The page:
Digital ad share at newspapers hits new low
New data released last week show that online advertising revenues at newspapers have grown at a far slower pace since 2003 than digital sales across all media. While total online revenues in the United States rose 211% since 2003 to $22.7 billion in 2009, interactive advertising at newspapers in the same period gained 125% to $2.7 billion. (See Figure 1 below.)
Even more troubling, the share of online spending captured by newspapers has dropped by a hefty 25% in the last three years, tumbling to an all-time low in 2009. The newspaper share of online revenues last year was 11.9% vs. 16% as recently as 2006 and as high as 16.4% in 2003, the first year the Newspaper Association of America got around to reporting digital sales. (See Figure 2 below.)
Taken together, the two sales reports show just how short publishers are falling of their oft-stated goal of weaning their businesses away from print revenues. The goal is spot on, too, given that print advertising has plunged a staggering 43% since 2005 – a decline that many publishers fear may continue, albeit at a slower pace, for the foreseeable future.
If print sales continue contracting and interactive sales don’t take up ever more of the slack, then newspaper companies at some point will run critically short of the revenues they need to remain healthy concerns.
For all the digital-is-the-future rhetoric we have heard for years at newspaper industry conferences like the NAA hoedown under way this week in Orlando, interactive advertising averaged barely 10% of the anemic $28 billion in revenues reported by newspapers in 2009.
How could performance fall so short of the promises? A number of things went wrong at the same time:
Failure to innovate
Publishers first ignored the new media in hopes they would go away and then blew tens of millions on ill-conceived, technologically tin-eared, bureaucratically bloated and under-promoted projects that failed to come close to countless innovative efforts brought to market by such garage dwellers as Sergey Brin and Larry Page.
When newspaper advertising commenced the vertiginous slide that began the year after sales hit an all-time peak of $49.4 billion in 2005, publishers were so preoccupied with fixing the core business that they spared comparatively scant resources for interactive ventures. Even when they gamely dabbled in the new media, they scarcely knew what to make of such alien concepts as tweeting, social networking, GPS advertising and augmented reality.
Failure to protect content
When the Internet arrived in the mid-1990s, most publishers quickly put their expensive-to-produce print content on their websites for free in the expectation that an ever-growing number of page views would yield ever-higher ad revenues. But a glut of page views across the web since then has driven ad rates to ever-lower levels, instead.
After 1½ decades of giving away content for free, profit-challenged publishers today have started thinking they can charge for it – a hope called into question last week when the Valley Morning Star in Harlingen, TX, dismantled a months-old pay wall after its traffic collapsed by some 40%.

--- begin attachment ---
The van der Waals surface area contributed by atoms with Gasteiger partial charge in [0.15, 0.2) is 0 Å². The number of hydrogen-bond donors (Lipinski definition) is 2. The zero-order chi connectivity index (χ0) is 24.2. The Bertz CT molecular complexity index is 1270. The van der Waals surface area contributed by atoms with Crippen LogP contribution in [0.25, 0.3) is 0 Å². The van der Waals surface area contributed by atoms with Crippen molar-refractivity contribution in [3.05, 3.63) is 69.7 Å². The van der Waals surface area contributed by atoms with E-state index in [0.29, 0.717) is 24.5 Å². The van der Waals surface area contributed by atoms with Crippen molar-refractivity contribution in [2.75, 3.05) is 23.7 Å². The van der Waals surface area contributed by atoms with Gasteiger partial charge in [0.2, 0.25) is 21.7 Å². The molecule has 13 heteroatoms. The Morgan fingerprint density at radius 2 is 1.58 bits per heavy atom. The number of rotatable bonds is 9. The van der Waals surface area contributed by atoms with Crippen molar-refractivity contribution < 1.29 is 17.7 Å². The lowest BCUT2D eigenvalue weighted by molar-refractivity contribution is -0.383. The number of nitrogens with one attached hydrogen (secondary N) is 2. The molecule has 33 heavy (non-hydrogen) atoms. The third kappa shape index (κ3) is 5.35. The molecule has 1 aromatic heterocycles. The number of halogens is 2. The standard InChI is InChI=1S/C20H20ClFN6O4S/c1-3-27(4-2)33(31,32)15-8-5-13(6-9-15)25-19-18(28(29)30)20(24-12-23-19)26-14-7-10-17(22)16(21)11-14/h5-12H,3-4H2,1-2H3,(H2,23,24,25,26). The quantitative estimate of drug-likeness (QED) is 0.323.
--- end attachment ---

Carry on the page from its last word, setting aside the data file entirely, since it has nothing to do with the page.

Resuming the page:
Because content has been free at most newspapers since the inception of the Net, publishers declined to invest in any of the numerous technologies that would have enabled them to protect their most valuable resource from unauthorized use. Today, publishers are deploying a global whack-a-mole service in an endless, likely fruitless effort to crack down on copyright poachers.
Failure to adapt ad offerings
Instead of building innovative, transactional ad products to satisfy the desire of marketers to reach targeted and verifiable prospects, publishers tried to migrate their existing print advertisers to the web, selling banners to retail and national advertisers and online listings to such traditional classified customers as employers, auto dealers and real estate agents.
When the print business collapsed, publishers lost not only their print revenues but also much of their online volume, too. Classified advertisers, in particular, migrated to free or cheap websites that specialized in recruitment, autos and real estate – and a great many of them are not likely to return when the economy picks up again. Classified advertising matters, because, until it collapsed, it produced as much as two-thirds of the revenues at some newspaper websites.
Failure to commit
With 90% of their revenues coming from print, publishers focused first and foremost on preserving that business. The Boston Globe famously declined to invest $1 million for a stake in the infant Monster.Com in 1995 because its owners feared a cut-rate recruitment site would threaten their continuing ability to gross $100 million a year by charging hundreds of dollars for a three-line, agate ad.
The preoccupation with protecting print – plus a not-incidental amount of inertia – prevented most newspaper executives from recognizing the profound shifts in technology, consumer behavior and media economics that were destined to rock their world.
Given that there is no shortage of intelligence and talent at America’s newspapers, the only explanation for the industry’s failure to embrace the new paradigm is that it really did not want to change.
Now that a growing number of newspaper people truly and deeply recognize publishing companies must adapt or die, the burning question is whether the industry has the time, skill and resources to turn things around.